Harvard SEAS: “Cooking up an educational competition”
Tapsmart: “Solving flavor problems for fun”
Hackernoon: “A new app is transforming learning through AI”
SXSW Chef League Launches for Pre-Order on iOS, March 2019 – The first product based on the Flavor Genome Project data launched for pre-order. Check out Chef League, an iOS mobile game where you compete for fun to fix recipes and master the functional use of salt, sweetness, acidity, fat, spice, and more. Show off your creativity, discover new ingredients, and learn from chefs. The game is designed with flavor scientists, based on real data from hundreds of chefs and over a million reviews of thousands of recipes.
Flavor Fluency Film debuts at MIT Cambridge Science Festival, sponsored by Harvard University, Early 2018 – In April (details here) as part of the Cambridge Science Festival, Altringer and Chef Tracy Chang hosted an afternoon exploring how five Boston chefs ‘design’ flavor experiences. The event featured the debut of a short flavor film Flavor Fluency featuring chef-owners Chang (Pagu), Michael Pagliarini (Giulia, Benedetto), Tse Wei Lim, Diana Kudayarova, and Sam Treadway (Backbar). After the viewing, guests tried their own hand at thinking like these chefs by experimenting with acids, umami, fats, sweetness and bitterness with our special snack and beverage pairings (food, wine, beer).
MIT Museum, Late 2017 – collaborated on AI and Flavor with the MIT Museum for the sold-out Food for Thought exhibition. Chef Tracy Chang developed four menu items and Altringer’s software generated 2-3 beverage pairings to each item. Pairings deviated substantially from human-generated pairing stereotypes, which tend to assume things like ‘if it grows together, it goes together’. Software-suggested pairings like Porter and Stout with a chocolate ganache dessert with peppercorns surprised and delighted guests. The blind parallel tastings showcased different ways that wine, beer, and cocktails can pair to the same food dish, with interactive effects that highlight different flavors in the food.
Software versus Sommeliers, Mid 2017 – tested a later version of the software, co-hosting a blind pairing dinner with Chef Tracy Chang of Pagu. Several sommeliers provided pairing suggestions to Tracy’s seven-course menu and guests blind-tasted the sommelier vs. software beverage pairings.
On two of the seven dishes, the software and sommelier suggestions were very similar (providing a control group) and indeed guests could not tell the difference. For two additional pairings, the crowd was split, with half preferring the slightly sweeter or slightly more acidic suggestions. On a fifth dish, the software interpreted charcuterie and cheese as mainly meat, and suggested a wine accordingly. The sommeliers interpreted the charcuterie and cheese platter as mainly cheese. The crowd split, depending on what they preferred eating. On the remaining two pairings, the guests preferred the software-suggested wine. The final scores: control courses (2 pairings): tie; split preferences courses (3 pairings): tie, strong preference courses (2 pairings): software wins both.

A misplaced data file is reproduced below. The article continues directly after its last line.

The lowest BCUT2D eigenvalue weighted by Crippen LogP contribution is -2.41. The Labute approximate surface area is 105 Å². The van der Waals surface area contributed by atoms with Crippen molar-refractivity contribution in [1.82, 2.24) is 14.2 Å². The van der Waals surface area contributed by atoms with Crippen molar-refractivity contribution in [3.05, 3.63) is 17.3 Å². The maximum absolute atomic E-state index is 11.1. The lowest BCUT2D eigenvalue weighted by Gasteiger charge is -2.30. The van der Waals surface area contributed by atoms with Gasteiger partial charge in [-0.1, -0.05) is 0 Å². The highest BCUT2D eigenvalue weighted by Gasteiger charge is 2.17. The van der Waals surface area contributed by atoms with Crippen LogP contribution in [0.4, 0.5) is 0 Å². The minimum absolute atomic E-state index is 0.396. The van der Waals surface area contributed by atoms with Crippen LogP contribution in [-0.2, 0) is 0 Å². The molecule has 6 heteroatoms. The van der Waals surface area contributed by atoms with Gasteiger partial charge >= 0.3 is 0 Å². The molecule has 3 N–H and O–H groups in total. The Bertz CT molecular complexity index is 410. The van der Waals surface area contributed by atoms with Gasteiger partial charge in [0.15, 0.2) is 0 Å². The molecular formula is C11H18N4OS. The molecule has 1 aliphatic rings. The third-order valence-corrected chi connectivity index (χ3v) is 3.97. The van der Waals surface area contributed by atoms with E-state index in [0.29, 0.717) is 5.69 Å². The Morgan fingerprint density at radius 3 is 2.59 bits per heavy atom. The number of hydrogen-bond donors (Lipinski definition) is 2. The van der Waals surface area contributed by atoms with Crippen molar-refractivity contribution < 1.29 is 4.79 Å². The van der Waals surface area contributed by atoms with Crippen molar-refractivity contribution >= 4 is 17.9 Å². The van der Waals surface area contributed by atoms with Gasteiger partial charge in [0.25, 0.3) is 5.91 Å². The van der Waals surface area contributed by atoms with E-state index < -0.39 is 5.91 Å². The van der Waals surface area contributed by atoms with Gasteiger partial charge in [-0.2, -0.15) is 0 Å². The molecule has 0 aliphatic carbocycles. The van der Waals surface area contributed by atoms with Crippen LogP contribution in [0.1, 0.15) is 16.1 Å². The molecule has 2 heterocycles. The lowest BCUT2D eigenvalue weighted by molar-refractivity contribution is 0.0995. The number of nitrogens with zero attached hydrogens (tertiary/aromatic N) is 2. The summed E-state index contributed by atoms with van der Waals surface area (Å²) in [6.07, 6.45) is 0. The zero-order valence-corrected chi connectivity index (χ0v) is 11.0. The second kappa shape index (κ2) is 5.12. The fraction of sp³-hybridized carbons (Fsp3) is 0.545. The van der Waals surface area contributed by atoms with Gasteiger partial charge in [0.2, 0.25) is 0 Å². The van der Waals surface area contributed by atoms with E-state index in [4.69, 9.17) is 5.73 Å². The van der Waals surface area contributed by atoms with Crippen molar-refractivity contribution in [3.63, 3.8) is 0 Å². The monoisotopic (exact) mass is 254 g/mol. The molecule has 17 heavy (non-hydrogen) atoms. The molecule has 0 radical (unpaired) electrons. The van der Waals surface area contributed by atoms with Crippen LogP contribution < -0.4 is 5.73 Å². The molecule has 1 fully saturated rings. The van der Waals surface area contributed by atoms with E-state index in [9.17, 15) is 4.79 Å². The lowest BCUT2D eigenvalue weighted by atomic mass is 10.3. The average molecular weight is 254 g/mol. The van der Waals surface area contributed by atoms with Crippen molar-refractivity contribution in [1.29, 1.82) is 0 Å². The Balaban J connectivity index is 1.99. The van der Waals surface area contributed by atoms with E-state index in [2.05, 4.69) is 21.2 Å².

‘Feelings for Dinner’ chef and sommelier collaboration, Mid 2015 – collaborated with chefs Tse Wei Lim and Diana Kudajarova to test the earliest version of software developed from FGP. The collaboration helped show that the approach could inspire novel professional culinary designs. It led to ‘Delightfully Paired: Feelings for Dinner’, an event in Cambridge, MA in which guests explored – through taste – whether food and wine pairing can tell an emotional story.
Database Development Begins, Early 2015 – began building an interactive catalogue of 200,000 multi-sensory pairings in daily life (foods, beverages, emotions and more). By 2019, the Flavor Genome Project would be processing over a billion data points.
Sensory Design Residency, Mid to late 2014 – Through a design residency in Italy, Altringer explored approaches to deconstructing flavor experiences with the Sensory Composition project.
The initial idea for the project has roots in Altringer’s experience training for international tasting competitions with the Cambridge University Blind Wine Tasting Society from 2007-2010. In 2008, Altringer was a top four finalist for the Lafite-Rothschild competition, and went on to win the 2009 Bollinger competition. The initial inspiration for the Flavor Genome Project was to extend human memory because professional tasting training helps people intuitively experiment with new flavors, but it is difficult to remember all possible flavor data.